04 May, 2016

US cheque challenge

Last week I learned something new about American cheques, via comments on my FB page about how Americans vs Australians say numbers in their hundreds (Australians and some Americans add an "and" between the hundreds and tens or less, some Americans don't). The new thing is that when they write out the amount in full, they use fractions for the cents. Not "fifty-five dollars and sixty cents" but "fifty-five dollars and 55/100 dollars"!

And behold, an American cheque arrived on in my mailbox on Monday! That is a rare occurrence. Actually I can't remember last time we received a cheque in Japan. It's a problem, because Japanese don't use personal cheques and banks don't like to accept them. They charge a large processing fee (this webpage suggests about 1,000 yen or about US$9.30). When it is just a US$20 dollar cheque it just isn't worth it.

There were more complications about this cheque. It is for a meditation that I wrote and submitted two years ago, April 2014! But it wasn't the first place I'd submitted this mediation to. I sent it to another organisation in January, four months earlier and not heard from them. That group has published my writing before and generally if you haven't heard from them after a couple of months you can be sure that they've not accepted your submission. However I jumped the gun this time. In June, two months after submitting a slightly rewritten meditation to the second group, the original organisation wrote to me and said they might publish it!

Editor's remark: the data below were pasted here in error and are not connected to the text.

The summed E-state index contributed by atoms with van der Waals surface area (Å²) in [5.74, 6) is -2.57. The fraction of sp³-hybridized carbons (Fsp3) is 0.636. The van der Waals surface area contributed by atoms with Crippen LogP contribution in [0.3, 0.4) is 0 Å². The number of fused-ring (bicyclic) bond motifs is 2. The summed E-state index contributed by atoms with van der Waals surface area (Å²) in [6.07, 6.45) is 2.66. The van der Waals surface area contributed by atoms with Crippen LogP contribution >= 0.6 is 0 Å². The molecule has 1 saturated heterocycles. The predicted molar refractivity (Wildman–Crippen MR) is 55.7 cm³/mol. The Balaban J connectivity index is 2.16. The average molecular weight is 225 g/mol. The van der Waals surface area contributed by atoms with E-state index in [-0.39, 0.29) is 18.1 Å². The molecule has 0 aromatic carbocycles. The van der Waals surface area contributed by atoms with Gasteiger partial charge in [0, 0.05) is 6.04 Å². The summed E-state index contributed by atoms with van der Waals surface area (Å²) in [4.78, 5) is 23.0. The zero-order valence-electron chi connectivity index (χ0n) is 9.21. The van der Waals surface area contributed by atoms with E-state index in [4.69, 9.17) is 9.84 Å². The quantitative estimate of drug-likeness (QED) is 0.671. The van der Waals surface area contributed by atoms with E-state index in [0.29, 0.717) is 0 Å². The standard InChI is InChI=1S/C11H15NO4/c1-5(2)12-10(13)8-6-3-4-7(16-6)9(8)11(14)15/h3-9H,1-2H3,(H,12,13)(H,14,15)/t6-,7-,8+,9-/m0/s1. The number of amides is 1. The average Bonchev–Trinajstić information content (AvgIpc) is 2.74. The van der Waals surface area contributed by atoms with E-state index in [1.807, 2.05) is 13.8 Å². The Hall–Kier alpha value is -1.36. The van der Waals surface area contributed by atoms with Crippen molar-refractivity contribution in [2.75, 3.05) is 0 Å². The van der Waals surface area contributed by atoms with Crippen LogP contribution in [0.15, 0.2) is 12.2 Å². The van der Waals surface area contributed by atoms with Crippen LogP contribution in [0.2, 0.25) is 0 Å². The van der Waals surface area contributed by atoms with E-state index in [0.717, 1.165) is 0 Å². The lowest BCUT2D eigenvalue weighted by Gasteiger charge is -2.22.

I'll save you the gory details, suffice to say that both organisations have or will publish my meditation this calendar year! One in February, the other in the northern hemisphere's "Fall".

That might not seem to be a problem initially, if you're not a writer, especially as both organisations pay for published work. However there are rights issues here. There is such a thing as "first rights" and it means that the work they are publishing hasn't been previously published elsewhere. Both groups assumed that this was the first time this piece had been published. Not unreasonably as that is the condition on which you submit. However things had gotten a bit knotty.

So yesterday I looked at what I submitted again to see whether the rewrite I did in April 2014 was sufficiently changed to allow it to qualify as a "first write" and it wasn't, they are clearly the same article, with a few changes in wording here and there. Then I wrote to the publishing group telling them what had happened and that I didn't think I could accept payment from them.

They wrote back promptly telling me not to worry, that the material was at the printer already and that they'd still pay me for first rights. We came to a compromise on the cheque too, I have to post it back and they'll pay me via the US branch of our mission, who can accept US cheques. I'm thankful for their forgiving attitude towards my mistake. But so far in my writing career I've earned less than $100 over the last five years . . . I don't think I'll going full-time as a writer anytime soon.

Admittedly the only "mission" related thing here is the cheque problem. I could easily have had the same problem from Australia. 

This whole thing is a bit of a challenge for a writer, though. This organisation says that they'll let you know in two to three months if they aren't going to use your work (opposite to the other group), but I received a rejection from them in February for another piece I submitted to them, 22 months after I submitted it! Obviously I need to be a little less trigger-happy with my re-submission of article. Or perhaps a little more vigorous in rewrites?

1 comment:

Georgia said...

Actually writing a check in the US is becoming a lost art - with or without "ands" or fractions of a dollar. Young people generally open a bank account and only get a "check card" which allows them to get cash from 24-hr. ATMs. or to pay at the register in stores like a credit card. They have their paychecks direct deposited to their bank. I regularly have my bank send checks to pay my bills, and can manage that from here in Japan.